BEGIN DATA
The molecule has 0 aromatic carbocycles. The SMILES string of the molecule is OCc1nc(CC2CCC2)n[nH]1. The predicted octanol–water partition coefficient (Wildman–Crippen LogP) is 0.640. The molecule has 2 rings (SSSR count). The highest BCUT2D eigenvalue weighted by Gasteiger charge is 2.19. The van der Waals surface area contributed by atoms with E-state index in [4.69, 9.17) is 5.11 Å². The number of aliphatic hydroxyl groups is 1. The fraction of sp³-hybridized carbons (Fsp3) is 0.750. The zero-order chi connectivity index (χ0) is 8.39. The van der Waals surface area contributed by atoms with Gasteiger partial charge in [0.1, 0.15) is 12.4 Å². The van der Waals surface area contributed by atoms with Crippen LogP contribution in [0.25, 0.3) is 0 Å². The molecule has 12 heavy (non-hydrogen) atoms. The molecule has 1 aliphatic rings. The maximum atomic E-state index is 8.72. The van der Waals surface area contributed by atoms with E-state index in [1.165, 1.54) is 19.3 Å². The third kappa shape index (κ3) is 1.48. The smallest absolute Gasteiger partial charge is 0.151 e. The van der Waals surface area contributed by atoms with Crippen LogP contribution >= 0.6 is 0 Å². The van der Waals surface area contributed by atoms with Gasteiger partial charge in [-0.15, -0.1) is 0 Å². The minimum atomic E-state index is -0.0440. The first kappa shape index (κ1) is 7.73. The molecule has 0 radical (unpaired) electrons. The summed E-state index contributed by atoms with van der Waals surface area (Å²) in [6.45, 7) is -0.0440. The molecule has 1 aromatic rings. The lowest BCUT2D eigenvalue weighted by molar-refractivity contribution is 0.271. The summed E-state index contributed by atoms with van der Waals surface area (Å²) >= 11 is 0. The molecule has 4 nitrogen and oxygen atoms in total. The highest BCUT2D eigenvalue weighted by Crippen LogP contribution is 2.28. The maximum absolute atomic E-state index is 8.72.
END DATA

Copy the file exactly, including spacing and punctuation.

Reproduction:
The molecule has 0 aromatic carbocycles. The SMILES string of the molecule is OCc1nc(CC2CCC2)n[nH]1. The predicted octanol–water partition coefficient (Wildman–Crippen LogP) is 0.640. The molecule has 2 rings (SSSR count). The highest BCUT2D eigenvalue weighted by Gasteiger charge is 2.19. The van der Waals surface area contributed by atoms with E-state index in [4.69, 9.17) is 5.11 Å². The number of aliphatic hydroxyl groups is 1. The fraction of sp³-hybridized carbons (Fsp3) is 0.750. The zero-order chi connectivity index (χ0) is 8.39. The van der Waals surface area contributed by atoms with Gasteiger partial charge in [0.1, 0.15) is 12.4 Å². The van der Waals surface area contributed by atoms with Crippen LogP contribution in [0.25, 0.3) is 0 Å². The molecule has 12 heavy (non-hydrogen) atoms. The molecule has 1 aliphatic rings. The maximum atomic E-state index is 8.72. The van der Waals surface area contributed by atoms with E-state index in [1.165, 1.54) is 19.3 Å². The third kappa shape index (κ3) is 1.48. The smallest absolute Gasteiger partial charge is 0.151 e. The van der Waals surface area contributed by atoms with Crippen LogP contribution >= 0.6 is 0 Å². The van der Waals surface area contributed by atoms with Gasteiger partial charge in [-0.15, -0.1) is 0 Å². The minimum atomic E-state index is -0.0440. The first kappa shape index (κ1) is 7.73. The molecule has 0 radical (unpaired) electrons. The summed E-state index contributed by atoms with van der Waals surface area (Å²) in [6.45, 7) is -0.0440. The molecule has 1 aromatic rings. The lowest BCUT2D eigenvalue weighted by molar-refractivity contribution is 0.271. The summed E-state index contributed by atoms with van der Waals surface area (Å²) >= 11 is 0. The molecule has 4 nitrogen and oxygen atoms in total. The highest BCUT2D eigenvalue weighted by Crippen LogP contribution is 2.28. The maximum absolute atomic E-state index is 8.72.